select id, name, byteken, timeflag from scales where id = 245

an existing id while designing.

to casts cast (constext as varchar (2048))..... If a column's definition is altered, existing CASTs to that column's type may become invalid

Arithmetic exception, numeric overflow, or string truncation

  1. String truncation It happens when the concatenated string doesn't fit the underlying CHAR or VARCHAR datatype size. If the result goes into a table column, perhaps it's a valid error. Or maybe you really need to increase the column size. Similar goes for intermediary values stored in stored procedure or trigger variables.

  2. Character transliteration failed This happens when you have data in database stored in one character set, but the transliteration to required character set fails. There are various points where character set transliteration occurs. There is an automatic one: Every piece of data you retrieve from database (via SELECT or otherwise) is transliterated from character set of database table's column to connection character set. If character sets are too different, there will be two translations: first from column charset to Unicode and then from Unicode to the connection charset. Also, you can request transliteration manually by CASTing the column to another charset, example: CAST(column_name AS varchar(100) character set WIN1251). The reason that transliteration can fail is that simply some characters don't exist in certain character sets. For example, WIN1252 doesn't contain any Cyrillic characters, so if you use connection charset WIN1252 and try to SELECT from a column with Cyrillic characters, you may get such error. In modern times, it is best to use Unicode or UTF8 in your applications and UTF8 connection character. And make sure you use at least Firebird 2.0, has UTF8 support.

  3. Wrong order of parameters when using DotNetFirebird The order in which Parameters are added to a FbCommand when using DotNetFirebird might cause the -303 exception with the hint "Arithmetic exception, numeric overflow, or string truncation". The order of the parameters has to fit the order of the params in the stored procedure - otherwise the exception will be thrown. Example (.NET, C#, DotNetFirebird (using FirebirdSql.Data.FirebirdClient;))

    FbCommand CMD = new FbCommand("TBLTEXT_ADDTEXT", cnn); CMD.Parameters.Add("TEXT1", FbDbType.VarChar, 600).Value = strText1; CMD.Parameters.Add("TEXT2", FbDbType.VarChar, 600).Value = strText2; CMD.CommandType = CommandType.StoredProcedure; CMD.ExecuteNonQuery(); If the order of the parameters inside the procedure "TBLTEXT_ADDTEXT" differ from the order in which you´re adding parameters to the FbCommand-Object, you´ll receive the -303 error.


No'am Newman said But once the error message appears, it always appears, as if the database remembers that there is an error.

no remembers; the database is damaged !!!

As long as you are not able to change your database character-set and always experiment with dropping and adding fields to a damaged table, it's hard to solve the problem. 1. For every new test there must be an new database created (TIP: create one and copy them x times). 2. The field set with plain text not with Cyrillic characters stored in originally field; you can not see them but they are there. 3. set varchar(8191) and database PAGE_SIZE to 8192. The actual maximum VARCHAR length with UTF8 is 8191


CREATE DATABASE localhost:mybase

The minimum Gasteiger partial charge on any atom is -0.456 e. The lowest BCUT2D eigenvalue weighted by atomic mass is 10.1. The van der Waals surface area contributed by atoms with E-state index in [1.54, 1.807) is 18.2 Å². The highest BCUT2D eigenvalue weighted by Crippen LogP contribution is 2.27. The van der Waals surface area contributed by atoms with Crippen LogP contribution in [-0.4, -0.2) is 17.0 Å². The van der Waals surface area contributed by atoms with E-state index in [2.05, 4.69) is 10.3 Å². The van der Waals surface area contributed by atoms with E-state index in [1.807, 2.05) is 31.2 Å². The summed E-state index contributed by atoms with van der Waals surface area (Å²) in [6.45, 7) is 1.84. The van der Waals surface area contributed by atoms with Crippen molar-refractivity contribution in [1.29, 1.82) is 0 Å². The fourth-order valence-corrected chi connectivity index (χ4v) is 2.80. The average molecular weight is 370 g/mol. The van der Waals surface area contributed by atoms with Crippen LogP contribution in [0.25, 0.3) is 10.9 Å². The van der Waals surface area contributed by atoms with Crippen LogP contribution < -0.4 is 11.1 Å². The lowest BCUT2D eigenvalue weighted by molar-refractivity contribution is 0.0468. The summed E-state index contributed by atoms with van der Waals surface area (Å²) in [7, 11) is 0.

PASSWORD masterkey
  PAGE_SIZE 8192
  SET NAMES ISO8859_1;

  ID ...,      
  byteken VARCHAR(8191) COLLATE DE_DE,


There is no default collation. So you should define a collation for every field that is to be used for sorting (ORDER BY) or comparing (UPPER):

You can also specify the collation with the ORDER BY clause:


or with the WHERE clause:

WHERE LASTNAME COLLATE FR_CA = :lastnametosearch


Firebird 2.0. and above. Now there is the new UTF8 character set that correctly handles Unicode strings in UTF-8 format. The Unicode collation algorithm has been implemented so now you can use UPPER() and the new LOWER() function without the need to specify a collation.

share|improve this answer
Even if I pass the parameter as a string literal, as suggested above, I still get the 'EDatabase error: arithmetic exception, numeric overflow or string truncation' error message. – No'am Newman Apr 22 '12 at 10:57
Referring to your expanded answer: 1) I have removed the cast, making no difference. 2) The field is defined with length 2048, the record contains 832 characters at the moment, so there is no string overflow. 3) I added a new field to the table with a different character set - when I tried to access this field, I received an error message about being unable to transliterate the contents. As I don't receive this message with the given field, this is not the problem. 4) As there is only one parameter, it can hardly be in the wrong order. – No'am Newman Apr 23 '12 at 16:14
Is the client database set to UTF8 and the server also to UTF8. Create a new database with charset=UTF8; – moskito-x Apr 23 '12 at 16:50
@ No'am Newman: look at point 4. in my answer. – moskito-x Apr 24 '12 at 3:13
@No'am Newman: As long as you are not able to change your database charakter-set and always experiment with dropping and adding fields to a damaged table, it's hard to solve the problem. 1. For every new test there must be an new database created. 2. The field set with plain text not with Cyrillic characters stored in originally field; you can not see them but they are there. 3. set varchar(8192) and database pagesize to 8192. – moskito-x Apr 24 '12 at 14:28

Check the UpdateMode property of the provider. If it is set to upWhereChanged or upWhereKeyOnly you need a key in the database table to work properly.

share|improve this answer
(a) The updatemode of the provider is upWhereAll. (b) Data is updated whenever the new text field is not present. (c) The database table has a key and it is definitely present. – No'am Newman Apr 12 '12 at 14:04
which database? – Uwe Raabe Apr 12 '12 at 14:44
Firebird is the database – No'am Newman Apr 12 '12 at 15:11
Sorry, I'm not familiar with any dbx driver for Firebird running under Delphi 7. You might try to change the UpdateMode to one of the other two options. – Uwe Raabe Apr 12 '12 at 15:29
I changed the updatemode but it made no difference. I don't think that this is the problem. – No'am Newman Apr 12 '12 at 16:09